Leaders there recognized that for other Blue Zone communities, the costs were covered by major health providers, like hospital systems or health insurance companies, or through grants from large foundations. Erie had a harder time finding funding.
Lebanon, NY is another community that had engaged with Blue Zones, but eventually pulled out of the project, over funding questions.
From the Albany Democrat Herald:
“Initially, Lebanon backers believed the city was in the running to receive a three-year, $1.2 million grant to develop programs for healthier living. Last fall, program representatives clarified the proposal, saying demonstration communities did not receive dollars but instead a three-year funded program, to which they would be expected to contribute between $200,000 and $400,000 a year to offset costs.
“At an update meeting last week, Blue Zones representatives told the steering committee and its supporters that Lebanon was one of three “finalist” communities, and that all three needed to be able to pledge $200,000 for 2017 and $300,000 for the next two years to receive the demonstration community designation.
“Shelly Garrett, president of the Lebanon Chamber of Commerce, said her feeling was that Lebanon was not winning a title but being asked to buy one, and she didn’t think that was the best choice for the city.
“Every dollar pledged to Blue Zones is one no longer available to help existing nonprofits, even though they might already be committed to helping the community achieve healthful objectives, Garrett said.”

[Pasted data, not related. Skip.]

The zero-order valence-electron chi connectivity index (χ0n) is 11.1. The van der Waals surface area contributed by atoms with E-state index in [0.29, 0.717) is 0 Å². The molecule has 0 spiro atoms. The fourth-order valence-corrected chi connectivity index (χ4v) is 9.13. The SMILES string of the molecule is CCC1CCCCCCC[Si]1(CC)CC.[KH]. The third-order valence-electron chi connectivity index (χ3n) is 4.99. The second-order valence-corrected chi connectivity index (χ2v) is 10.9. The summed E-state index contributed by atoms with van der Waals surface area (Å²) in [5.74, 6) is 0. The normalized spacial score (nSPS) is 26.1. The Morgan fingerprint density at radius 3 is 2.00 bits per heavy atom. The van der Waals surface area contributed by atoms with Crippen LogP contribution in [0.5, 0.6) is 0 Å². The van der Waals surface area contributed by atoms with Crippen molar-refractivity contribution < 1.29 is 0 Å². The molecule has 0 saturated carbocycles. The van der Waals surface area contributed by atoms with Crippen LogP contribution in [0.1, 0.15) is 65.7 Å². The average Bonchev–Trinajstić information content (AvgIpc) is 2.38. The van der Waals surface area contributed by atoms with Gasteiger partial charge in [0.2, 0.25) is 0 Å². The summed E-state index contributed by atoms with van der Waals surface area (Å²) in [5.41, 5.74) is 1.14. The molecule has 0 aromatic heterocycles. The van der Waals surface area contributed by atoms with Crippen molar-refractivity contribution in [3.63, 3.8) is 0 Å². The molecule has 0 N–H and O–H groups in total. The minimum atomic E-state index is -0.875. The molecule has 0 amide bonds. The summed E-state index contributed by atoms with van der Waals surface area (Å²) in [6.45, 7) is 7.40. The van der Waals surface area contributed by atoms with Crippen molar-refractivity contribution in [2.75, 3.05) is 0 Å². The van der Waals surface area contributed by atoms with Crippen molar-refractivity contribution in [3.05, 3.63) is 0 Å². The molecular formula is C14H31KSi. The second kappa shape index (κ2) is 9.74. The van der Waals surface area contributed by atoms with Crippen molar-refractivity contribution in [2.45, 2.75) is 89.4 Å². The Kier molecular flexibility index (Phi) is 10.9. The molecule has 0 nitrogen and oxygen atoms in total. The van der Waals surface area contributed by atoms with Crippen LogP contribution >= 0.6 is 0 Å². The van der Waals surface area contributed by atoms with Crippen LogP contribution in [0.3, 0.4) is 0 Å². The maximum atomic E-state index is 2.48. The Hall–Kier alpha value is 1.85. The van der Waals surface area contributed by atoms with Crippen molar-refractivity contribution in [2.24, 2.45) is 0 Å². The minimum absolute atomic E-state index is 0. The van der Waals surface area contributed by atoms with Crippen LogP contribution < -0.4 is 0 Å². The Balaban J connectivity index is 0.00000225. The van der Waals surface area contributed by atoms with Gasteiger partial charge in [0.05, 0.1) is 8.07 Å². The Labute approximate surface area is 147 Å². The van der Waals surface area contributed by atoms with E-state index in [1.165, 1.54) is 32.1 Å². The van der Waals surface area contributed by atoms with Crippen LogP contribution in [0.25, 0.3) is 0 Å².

Presumably the amount required to implement a Blue Zone program in Wilton, or any city, would vary based on its size and the details of the program specifically crafted for that town. But there was very little discussion about cost and funding during the presentation Tuesday night.
That’s not to say it wouldn’t be at future discussions, as Buettner’s presentation was more of a 10,000 foot view than a deep dive into details.
One question Buettner was asked Tuesday night was whether there had been any failures in Blue Zones’ history. His answer was, “None.” But like Lebanon, NY, there have been other communities that have dropped out, like Cedar Rapids, Iowa, because of the high cost of participation.
The program also has been questioned about cost and transparency elsewhere, including in Charleston, NC.
One person who left the presentation on Tuesday said she supported the principles and the way of life promoted by the Blue Zones Project–she just wasn’t sure about the sales pitch part of it.
It remains to be seen how receptive Wilton’s town officials will be. First selectwoman Lynne Vanderslice declined to comment about the program, saying she hasn’t yet met with Brokaw to discuss it, and she felt it wasn’t appropriate to comment before then.